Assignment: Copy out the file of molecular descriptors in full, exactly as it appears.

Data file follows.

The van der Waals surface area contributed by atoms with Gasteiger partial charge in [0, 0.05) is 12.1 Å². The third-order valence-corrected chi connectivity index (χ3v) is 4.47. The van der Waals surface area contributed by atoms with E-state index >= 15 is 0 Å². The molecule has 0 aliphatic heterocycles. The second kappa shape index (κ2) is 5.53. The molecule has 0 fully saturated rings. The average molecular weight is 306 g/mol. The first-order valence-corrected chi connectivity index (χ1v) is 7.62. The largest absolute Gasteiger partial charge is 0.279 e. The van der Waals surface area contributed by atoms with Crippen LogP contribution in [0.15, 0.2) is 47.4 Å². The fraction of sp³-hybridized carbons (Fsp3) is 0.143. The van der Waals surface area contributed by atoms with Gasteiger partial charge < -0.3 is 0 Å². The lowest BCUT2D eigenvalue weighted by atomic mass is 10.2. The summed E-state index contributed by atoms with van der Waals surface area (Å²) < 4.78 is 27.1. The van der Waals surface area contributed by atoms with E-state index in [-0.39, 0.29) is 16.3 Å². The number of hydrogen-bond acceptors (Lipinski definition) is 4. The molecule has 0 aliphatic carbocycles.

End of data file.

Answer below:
The van der Waals surface area contributed by atoms with Gasteiger partial charge in [0, 0.05) is 12.1 Å². The third-order valence-corrected chi connectivity index (χ3v) is 4.47. The van der Waals surface area contributed by atoms with E-state index >= 15 is 0 Å². The molecule has 0 aliphatic heterocycles. The second kappa shape index (κ2) is 5.53. The molecule has 0 fully saturated rings. The average molecular weight is 306 g/mol. The first-order valence-corrected chi connectivity index (χ1v) is 7.62. The largest absolute Gasteiger partial charge is 0.279 e. The van der Waals surface area contributed by atoms with Crippen LogP contribution in [0.15, 0.2) is 47.4 Å². The fraction of sp³-hybridized carbons (Fsp3) is 0.143. The van der Waals surface area contributed by atoms with Gasteiger partial charge < -0.3 is 0 Å². The lowest BCUT2D eigenvalue weighted by atomic mass is 10.2. The summed E-state index contributed by atoms with van der Waals surface area (Å²) < 4.78 is 27.1. The van der Waals surface area contributed by atoms with E-state index in [-0.39, 0.29) is 16.3 Å². The number of hydrogen-bond acceptors (Lipinski definition) is 4. The molecule has 0 aliphatic carbocycles.